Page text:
Secondary

Covid-hit property fund is not liable for member’s losses

Covid-hit property fund is not liable for member’s losses

The Financial Sector Tribunal has upheld a ruling by the Pension Funds Adjudicator (PFA) that a retirement annuity fund was not liable for the losses suffered by a member when it reduced the value of its investments in the Liberty Property Portfolio (LPP) last year.

However, the tribunal could not make a decision about “the second leg” of the fund member’s request for it to reconsider the PFA’s ruling – that he had been inappropriately advised to switch into the LPP – because, as tribunal pointed out, financial advice falls outside the PFA’s jurisdiction.

Following the national lockdown on 30 March 2020, the Lifestyle Retirement Annuity Fund cut the value of the properties in the fund by 20% and reduced the interim bonus rate from 6.25% to 5.5% a year for the rest of 2020.

Liberty Group and the fund told the PFA that the reduction in value was necessitated by the impact of the pandemic on the retail-focused LPP.

The average annual growth rate on the policy from commencement in May 1996 to September 2020 was 7.03%.

The fund member, whose retirement date was 1 May 2021, complained to the PFA that there had been no upfront communication about the decision taken by Liberty Group and the fund. He told the PFA that the fund had communicated the reduction to investors 32 days after it had been implemented.

He said Liberty had not provided investors with enough time to make informed decisions about their investments.

However, when he appealed to the tribunal, the member said the respondents had only informed “internal advisers”, including him, of the decision on 31 March. He contended that if he and other investors like him who were due to retire had been informed before the capital reduction, he would have been in a position to make an informed decision about his investment.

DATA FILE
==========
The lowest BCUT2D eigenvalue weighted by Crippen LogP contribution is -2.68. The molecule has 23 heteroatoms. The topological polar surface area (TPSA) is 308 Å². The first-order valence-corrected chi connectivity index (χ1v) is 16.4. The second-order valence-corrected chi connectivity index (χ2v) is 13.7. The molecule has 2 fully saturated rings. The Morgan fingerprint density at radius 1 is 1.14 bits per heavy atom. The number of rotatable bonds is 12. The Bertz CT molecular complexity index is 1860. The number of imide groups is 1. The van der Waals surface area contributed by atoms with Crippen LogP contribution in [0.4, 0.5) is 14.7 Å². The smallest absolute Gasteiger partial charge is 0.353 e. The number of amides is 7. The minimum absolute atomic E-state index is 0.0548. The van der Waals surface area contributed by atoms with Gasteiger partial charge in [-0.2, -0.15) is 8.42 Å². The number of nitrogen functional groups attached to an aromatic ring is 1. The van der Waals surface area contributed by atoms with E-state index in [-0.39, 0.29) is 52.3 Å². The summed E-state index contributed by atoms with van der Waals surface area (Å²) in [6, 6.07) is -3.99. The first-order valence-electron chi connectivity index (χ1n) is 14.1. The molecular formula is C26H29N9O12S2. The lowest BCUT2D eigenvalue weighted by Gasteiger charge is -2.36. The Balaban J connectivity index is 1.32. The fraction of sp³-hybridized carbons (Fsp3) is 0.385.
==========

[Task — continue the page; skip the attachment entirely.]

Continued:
Liberty and the fund told the PFA:

  • The fund has a range of investment portfolios, from conservative to aggressive, and it was up to the member, through his or her adviser, to choose a portfolio appropriate to his or her risk profile.
  • The underlying principle behind the adjustment was the fair treatment of all investors. “They had to act swiftly to protect the interests of all investors.”

The PFA found that the applicant’s portfolio was subject to market volatility due to the pandemic, and neither the fund nor Liberty could be held liable for his losses.

Off to the tribunal

In his application for the PFA’s ruling to be overturned, the member alleged that he “received false and misleading information from his financial adviser about the risk profile and classification of the LPP”. He said the LPP was a moderate portfolio, which did not match his risk profile. He said he was on a low-risk and conservative portfolio before switching to the LPP.

The complainant joined the fund on 1 May 1996, and he had switched into the LPP in July 2003. In both cases, he had acted on his own accord, because “he was a qualified financial adviser”, according to the tribunal’s judgment.

As with the initial complaint to the PFA, the tribunal revisited the trustees’ conduct in light of section 7D(1)(c) of the Pension Funds Act (the communication of adequate and appropriate information).

The tribunal also pointed to the trustees’ obligation to protect members’ interests at all times, monitor the performance of the fund’s assets to ensure that a good return was achieved, and ensure the fund’s investment managers do not take undue risks.

It referred to the fund’s response to the PFA, in which it justified its actions as a response to the global market collapse and the pandemic.

The tribunal found that the complainant had failed to demonstrate negligence or recklessness by the trustees.

What about the advice?

The tribunal said it was not necessary for it to address the complainant’s contention that he had been inappropriately advised to switch, because it turned on financial product suitability and the rendering of ongoing advice – which falls outside the jurisdiction of the PFA.

According to the judgment, the PFA had dismissed, in June 2020, the complainant’s initial complaint, because the matter was being considered by the FAIS Ombud.

“It is not clear what became of the advisory complaint that was allegedly lodged with the FAIS Ombud,” according to the tribunal.

“The PFA subsequently launched a full investigation into this matter on aspects that related to pension funds and related issues.”

The FAIS Ombud’s office has told Moonstone that the complaint was dismissed in October 2020.

, , , , ,

Comments are closed.
SA Corona Virus Online Portal Logo
CLICK HERE FOR MORE INFORMATION